Former Phillies second baseman Chase Utley talks at celebration of life honoring Roy Halladay
With sweat dripping down the sides of his reddened cheeks following a workout under the steamy Florida morning sun, Roy Halladay meandered over to a throng of reporters and simply offered a smile.

By that point, the circus had already begun with the crowning of the 2011 Phillies rotation - featuring Halladay, Cliff Lee, Cole Hamels, Roy Oswalt, and the overshadowed Joe Blanton - as one of the greatest starting staffs in baseball history.

“Everybody labeled us as 'The Four Aces,'” Hamels said last week while in Philadelphia. “Roy came in and said, 'No, it’s Five Aces. We have five guys in this rotation and they’re all aces.' We believed it. We saw that from Roy and we believed it.”

Halladay, 40, died in a plane crash last week in the Gulf of Mexico near his home in Florida. The two-time Cy Young Award winner leaves behind his wife, Brandy, and two sons – Braden and Ryan.

Halladay spent only four years in Philadelphia, but his blue-collar mentality and unassuming nature were a match for the city. He was a throwback harmonized with supreme talent. He won a combined 40 games over his first two seasons with the Phillies in 2010 and 2011 while also tossing a perfect game and a postseason no-hitter. His combined 2.40 ERA and 1.04 WHIP over those first two seasons is a testament to his sheer dominance on the mound.

“Roy was the best competitor I’d ever seen,” Phillies manager Charlie Manuel said in a statement released by the Phillies. “It was an honor to have managed him. He was not only a great pitcher, but a great person and a tremendous father. His contributions to the Phillies can’t be measured.”

A 91-minute “Celebration of Life for Roy Halladay” attracted more than 1,000 people to Spectrum Field in Clearwater, Fla. on Tuesday. The public memorial began with a video tribute and ended with Halladay’s wife standing on the mound and releasing butterflies from a container as a final “goodbye.”

Hamels, Lee, Manuel, Chase Utley, and Jimmy Rollins were all in attendance.

“All eyes are on me,” Halladay's wife said, surrounded by pictures of the pitcher with the Phillies and Blue Jays, along with floral arrangements bearing the 34 and 32 jersey numbers he wore.

“I’m really fortunate that I’ve gotten used to that feeling. I’ve literally been standing next to a man for 21 years that people could not take their eyes off of,” she said. “He was awe-striking. He was beautiful inside and out. Without saying a word, he seemed to always have just the right thing to say. When he did speak, people listened.”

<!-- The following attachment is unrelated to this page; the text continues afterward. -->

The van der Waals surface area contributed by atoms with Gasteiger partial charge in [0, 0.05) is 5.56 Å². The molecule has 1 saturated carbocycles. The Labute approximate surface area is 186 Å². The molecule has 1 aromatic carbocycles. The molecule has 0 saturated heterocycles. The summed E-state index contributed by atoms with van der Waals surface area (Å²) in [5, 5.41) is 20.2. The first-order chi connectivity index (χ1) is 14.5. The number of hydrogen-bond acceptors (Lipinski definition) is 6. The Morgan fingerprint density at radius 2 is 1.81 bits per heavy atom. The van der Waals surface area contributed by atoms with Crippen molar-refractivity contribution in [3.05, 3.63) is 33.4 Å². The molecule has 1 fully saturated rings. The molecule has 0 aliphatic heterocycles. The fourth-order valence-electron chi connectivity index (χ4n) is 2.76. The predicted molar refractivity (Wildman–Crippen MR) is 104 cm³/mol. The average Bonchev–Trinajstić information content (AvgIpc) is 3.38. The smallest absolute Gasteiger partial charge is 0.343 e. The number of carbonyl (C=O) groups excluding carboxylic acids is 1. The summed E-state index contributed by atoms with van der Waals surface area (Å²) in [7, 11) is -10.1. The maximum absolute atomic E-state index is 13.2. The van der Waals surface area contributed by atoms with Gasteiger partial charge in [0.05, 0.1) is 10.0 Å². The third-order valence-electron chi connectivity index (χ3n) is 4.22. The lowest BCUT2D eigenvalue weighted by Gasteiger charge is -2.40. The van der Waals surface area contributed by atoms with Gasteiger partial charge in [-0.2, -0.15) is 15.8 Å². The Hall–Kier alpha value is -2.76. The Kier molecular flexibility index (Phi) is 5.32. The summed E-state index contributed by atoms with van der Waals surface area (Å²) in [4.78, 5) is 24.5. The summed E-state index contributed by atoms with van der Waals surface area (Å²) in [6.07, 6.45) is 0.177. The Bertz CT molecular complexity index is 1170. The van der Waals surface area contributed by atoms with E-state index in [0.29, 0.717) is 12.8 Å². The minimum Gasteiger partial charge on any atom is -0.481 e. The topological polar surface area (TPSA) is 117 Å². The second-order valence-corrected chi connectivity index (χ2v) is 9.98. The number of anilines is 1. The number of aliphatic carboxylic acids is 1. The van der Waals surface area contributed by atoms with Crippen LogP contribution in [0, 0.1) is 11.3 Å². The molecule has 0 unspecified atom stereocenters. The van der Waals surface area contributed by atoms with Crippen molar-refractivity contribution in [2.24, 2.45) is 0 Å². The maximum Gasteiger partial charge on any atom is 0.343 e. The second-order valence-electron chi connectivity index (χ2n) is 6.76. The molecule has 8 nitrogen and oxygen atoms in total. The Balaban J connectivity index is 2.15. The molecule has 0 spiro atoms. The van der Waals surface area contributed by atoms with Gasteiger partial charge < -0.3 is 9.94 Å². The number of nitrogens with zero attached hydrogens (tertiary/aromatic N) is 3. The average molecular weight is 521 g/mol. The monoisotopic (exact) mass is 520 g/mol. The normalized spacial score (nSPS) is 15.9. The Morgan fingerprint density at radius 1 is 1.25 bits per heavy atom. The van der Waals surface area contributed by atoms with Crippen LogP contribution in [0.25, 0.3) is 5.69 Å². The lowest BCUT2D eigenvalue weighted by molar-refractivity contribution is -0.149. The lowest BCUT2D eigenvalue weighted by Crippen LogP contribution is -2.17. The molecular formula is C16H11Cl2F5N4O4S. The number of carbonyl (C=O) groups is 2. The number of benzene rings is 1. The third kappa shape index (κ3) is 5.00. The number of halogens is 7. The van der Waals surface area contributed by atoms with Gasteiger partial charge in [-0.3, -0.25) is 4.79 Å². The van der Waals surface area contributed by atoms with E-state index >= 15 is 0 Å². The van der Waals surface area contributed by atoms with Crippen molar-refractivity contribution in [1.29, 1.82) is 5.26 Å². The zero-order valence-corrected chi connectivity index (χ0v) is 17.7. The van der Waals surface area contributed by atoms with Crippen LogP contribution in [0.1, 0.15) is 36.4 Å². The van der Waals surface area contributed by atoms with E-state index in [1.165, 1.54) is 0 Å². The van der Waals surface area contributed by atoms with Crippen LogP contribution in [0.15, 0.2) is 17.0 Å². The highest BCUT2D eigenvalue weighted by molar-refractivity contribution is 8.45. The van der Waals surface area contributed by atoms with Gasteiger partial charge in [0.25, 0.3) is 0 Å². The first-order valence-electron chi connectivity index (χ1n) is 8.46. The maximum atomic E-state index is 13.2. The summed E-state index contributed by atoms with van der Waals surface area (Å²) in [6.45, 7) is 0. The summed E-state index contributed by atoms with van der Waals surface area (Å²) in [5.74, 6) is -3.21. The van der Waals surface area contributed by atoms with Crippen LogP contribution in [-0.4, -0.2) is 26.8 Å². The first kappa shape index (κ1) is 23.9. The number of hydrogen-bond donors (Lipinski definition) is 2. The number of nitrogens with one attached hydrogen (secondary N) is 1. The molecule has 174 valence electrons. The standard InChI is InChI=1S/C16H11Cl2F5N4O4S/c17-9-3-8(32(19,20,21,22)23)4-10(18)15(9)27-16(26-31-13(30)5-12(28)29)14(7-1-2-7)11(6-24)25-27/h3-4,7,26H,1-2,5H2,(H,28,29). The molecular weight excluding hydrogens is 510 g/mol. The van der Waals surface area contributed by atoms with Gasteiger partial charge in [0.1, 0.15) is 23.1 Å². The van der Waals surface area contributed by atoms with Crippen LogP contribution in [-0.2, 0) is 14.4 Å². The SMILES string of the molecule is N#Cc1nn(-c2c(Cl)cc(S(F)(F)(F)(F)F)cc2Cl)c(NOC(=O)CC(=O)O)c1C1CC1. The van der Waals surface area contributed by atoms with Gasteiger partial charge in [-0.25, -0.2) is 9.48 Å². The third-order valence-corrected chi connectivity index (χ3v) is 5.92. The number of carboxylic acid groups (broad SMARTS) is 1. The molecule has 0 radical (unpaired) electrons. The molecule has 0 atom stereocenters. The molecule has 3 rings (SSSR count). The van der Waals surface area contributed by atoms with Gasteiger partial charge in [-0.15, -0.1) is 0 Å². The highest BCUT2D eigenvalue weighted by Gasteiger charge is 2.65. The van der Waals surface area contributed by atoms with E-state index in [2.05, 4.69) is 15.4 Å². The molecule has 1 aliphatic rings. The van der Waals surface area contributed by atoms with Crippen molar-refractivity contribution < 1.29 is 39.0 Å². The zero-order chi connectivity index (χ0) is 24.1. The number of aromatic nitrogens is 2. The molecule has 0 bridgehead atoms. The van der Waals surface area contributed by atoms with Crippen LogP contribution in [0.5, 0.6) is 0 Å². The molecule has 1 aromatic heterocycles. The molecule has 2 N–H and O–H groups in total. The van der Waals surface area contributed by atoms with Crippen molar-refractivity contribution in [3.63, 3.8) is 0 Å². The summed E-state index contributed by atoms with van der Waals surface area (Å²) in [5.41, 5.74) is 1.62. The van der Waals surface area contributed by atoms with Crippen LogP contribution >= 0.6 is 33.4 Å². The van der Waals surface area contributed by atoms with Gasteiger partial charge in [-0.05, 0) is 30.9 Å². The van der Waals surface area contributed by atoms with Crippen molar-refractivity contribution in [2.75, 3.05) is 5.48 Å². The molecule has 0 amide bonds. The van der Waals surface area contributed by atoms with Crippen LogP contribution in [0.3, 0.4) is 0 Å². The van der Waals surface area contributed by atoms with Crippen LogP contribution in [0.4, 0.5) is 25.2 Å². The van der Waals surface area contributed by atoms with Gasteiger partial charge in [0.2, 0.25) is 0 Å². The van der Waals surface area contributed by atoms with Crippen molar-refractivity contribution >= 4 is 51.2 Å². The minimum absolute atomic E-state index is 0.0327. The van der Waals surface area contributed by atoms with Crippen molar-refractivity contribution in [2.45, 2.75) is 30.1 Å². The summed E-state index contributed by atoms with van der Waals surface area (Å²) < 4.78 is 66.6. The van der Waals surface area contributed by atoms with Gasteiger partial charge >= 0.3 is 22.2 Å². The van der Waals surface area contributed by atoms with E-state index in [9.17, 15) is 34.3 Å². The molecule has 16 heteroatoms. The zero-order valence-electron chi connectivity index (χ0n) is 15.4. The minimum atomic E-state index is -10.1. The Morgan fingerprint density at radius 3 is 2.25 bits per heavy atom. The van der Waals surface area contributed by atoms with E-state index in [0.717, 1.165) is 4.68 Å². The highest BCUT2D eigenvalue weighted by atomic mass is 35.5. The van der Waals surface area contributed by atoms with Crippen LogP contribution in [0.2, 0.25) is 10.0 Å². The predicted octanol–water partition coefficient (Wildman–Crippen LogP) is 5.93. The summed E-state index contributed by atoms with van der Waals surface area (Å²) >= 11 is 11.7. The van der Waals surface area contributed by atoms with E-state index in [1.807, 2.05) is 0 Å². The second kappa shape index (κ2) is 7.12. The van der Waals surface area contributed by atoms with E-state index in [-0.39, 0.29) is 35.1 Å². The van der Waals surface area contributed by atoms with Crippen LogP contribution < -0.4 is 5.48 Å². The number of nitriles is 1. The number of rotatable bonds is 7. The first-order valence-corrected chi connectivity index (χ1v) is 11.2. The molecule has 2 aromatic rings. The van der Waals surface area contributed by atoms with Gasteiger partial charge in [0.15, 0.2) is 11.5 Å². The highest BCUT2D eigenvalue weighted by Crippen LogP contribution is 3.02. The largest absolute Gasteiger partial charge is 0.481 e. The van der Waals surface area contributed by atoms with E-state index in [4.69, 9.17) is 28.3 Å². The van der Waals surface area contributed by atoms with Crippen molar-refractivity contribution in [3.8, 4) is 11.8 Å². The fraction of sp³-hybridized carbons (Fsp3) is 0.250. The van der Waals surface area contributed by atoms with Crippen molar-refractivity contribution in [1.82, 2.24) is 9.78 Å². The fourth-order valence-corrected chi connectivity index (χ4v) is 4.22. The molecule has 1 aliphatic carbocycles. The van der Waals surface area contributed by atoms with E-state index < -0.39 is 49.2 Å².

Halladay was an eight-time All-Star who went 203-105 with a 3.38 ERA in his 16-year career. Prior to coming to Philadelphia, he spent 12 seasons in Toronto. He is eligible for the Hall of Fame in 2019.

The stories of Halladay's selflessness are seemingly infinite. He shared his success and refused to stand in the spotlight alone. A few weeks after tossing a perfect game in Miami during the 2010 season he gifted 60 luxury watches to teammates, team officials, and even the bat boy. Each watch had an inscription: “We did it together. Thanks, Roy Halladay.”

"Roy had many gifts on the field, but in my opinion, his biggest gift came off the field," Utley said Tuesday speaking at Halladay's celebration. "He had the effortless ability to deflect pride onto others, something that in today’s game is tough to do. This trait brought out the best in his teammates, we really truly wanted to fight as hard as we could for him.”

Arm and shoulder troubles hampered Halladay over his final two seasons in Philadelphia, but he never used pain as an excuse for a poor performance. He lost his pinpoint accuracy and made every attempt to reinvent himself as a pitcher, but his body had worn out.

He remained connected with the Phillies, serving this past spring as an instructor to young pitchers while helping them with the mental side of the game.

"He certainly would have given more to baseball in the future because of his love for the game," Phillies chairman David Montgomery said. "But his commitment to his family kept him where he was the last few years. We'd had a number of conversations about his potential future in the game. But he just would say, 'I want it, but it's on hold. It's on hold right now because of my family.'"

Halladay always had a passion for planes and flying. He earned his pilot's license after retiring from the game and spent nearly 1,000 hours in the air while pursuing a commercial rating. When not in the cockpit he spent time coaching his son's high school and travel baseball teams.

"All-Star pitcher. All-Star person. All-Star father and family man," Montgomery said.
Follow Patrick on Twitter: @PGordonPBR

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